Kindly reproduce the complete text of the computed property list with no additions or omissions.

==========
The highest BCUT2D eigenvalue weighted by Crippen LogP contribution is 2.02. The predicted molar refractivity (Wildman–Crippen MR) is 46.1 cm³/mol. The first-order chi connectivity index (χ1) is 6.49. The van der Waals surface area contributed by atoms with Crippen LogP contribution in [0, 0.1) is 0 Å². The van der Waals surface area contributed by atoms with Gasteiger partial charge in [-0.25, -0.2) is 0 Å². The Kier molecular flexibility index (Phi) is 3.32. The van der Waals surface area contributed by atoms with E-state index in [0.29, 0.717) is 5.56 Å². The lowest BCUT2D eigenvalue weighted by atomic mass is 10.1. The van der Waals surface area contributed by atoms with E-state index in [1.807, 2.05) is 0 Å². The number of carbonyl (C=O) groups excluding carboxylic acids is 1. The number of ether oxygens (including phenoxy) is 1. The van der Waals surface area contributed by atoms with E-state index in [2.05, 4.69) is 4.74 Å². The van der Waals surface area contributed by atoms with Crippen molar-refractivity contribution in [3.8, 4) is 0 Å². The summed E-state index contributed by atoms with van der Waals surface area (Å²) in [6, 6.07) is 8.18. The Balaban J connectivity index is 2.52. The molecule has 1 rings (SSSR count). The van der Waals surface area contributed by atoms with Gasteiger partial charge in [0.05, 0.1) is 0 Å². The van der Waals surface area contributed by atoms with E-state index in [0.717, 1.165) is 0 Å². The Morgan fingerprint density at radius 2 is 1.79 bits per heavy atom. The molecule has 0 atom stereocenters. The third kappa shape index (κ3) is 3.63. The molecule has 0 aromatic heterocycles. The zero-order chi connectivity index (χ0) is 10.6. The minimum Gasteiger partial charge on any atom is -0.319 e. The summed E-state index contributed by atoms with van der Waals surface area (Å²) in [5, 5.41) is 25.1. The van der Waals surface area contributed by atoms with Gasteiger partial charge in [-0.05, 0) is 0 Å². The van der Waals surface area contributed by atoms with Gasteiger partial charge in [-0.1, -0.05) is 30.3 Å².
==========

The highest BCUT2D eigenvalue weighted by Crippen LogP contribution is 2.02. The predicted molar refractivity (Wildman–Crippen MR) is 46.1 cm³/mol. The first-order chi connectivity index (χ1) is 6.49. The van der Waals surface area contributed by atoms with Crippen LogP contribution in [0, 0.1) is 0 Å². The van der Waals surface area contributed by atoms with Gasteiger partial charge in [-0.25, -0.2) is 0 Å². The Kier molecular flexibility index (Phi) is 3.32. The van der Waals surface area contributed by atoms with E-state index in [0.29, 0.717) is 5.56 Å². The lowest BCUT2D eigenvalue weighted by atomic mass is 10.1. The van der Waals surface area contributed by atoms with E-state index in [1.807, 2.05) is 0 Å². The number of carbonyl (C=O) groups excluding carboxylic acids is 1. The number of ether oxygens (including phenoxy) is 1. The van der Waals surface area contributed by atoms with E-state index in [2.05, 4.69) is 4.74 Å². The van der Waals surface area contributed by atoms with Crippen molar-refractivity contribution in [3.8, 4) is 0 Å². The summed E-state index contributed by atoms with van der Waals surface area (Å²) in [6, 6.07) is 8.18. The Balaban J connectivity index is 2.52. The molecule has 1 rings (SSSR count). The van der Waals surface area contributed by atoms with Gasteiger partial charge in [0.05, 0.1) is 0 Å². The van der Waals surface area contributed by atoms with E-state index in [0.717, 1.165) is 0 Å². The Morgan fingerprint density at radius 2 is 1.79 bits per heavy atom. The molecule has 0 atom stereocenters. The third kappa shape index (κ3) is 3.63. The molecule has 0 aromatic heterocycles. The zero-order chi connectivity index (χ0) is 10.6. The minimum Gasteiger partial charge on any atom is -0.319 e. The summed E-state index contributed by atoms with van der Waals surface area (Å²) in [5, 5.41) is 25.1. The van der Waals surface area contributed by atoms with Gasteiger partial charge in [-0.05, 0) is 0 Å². The van der Waals surface area contributed by atoms with Gasteiger partial charge in [-0.1, -0.05) is 30.3 Å².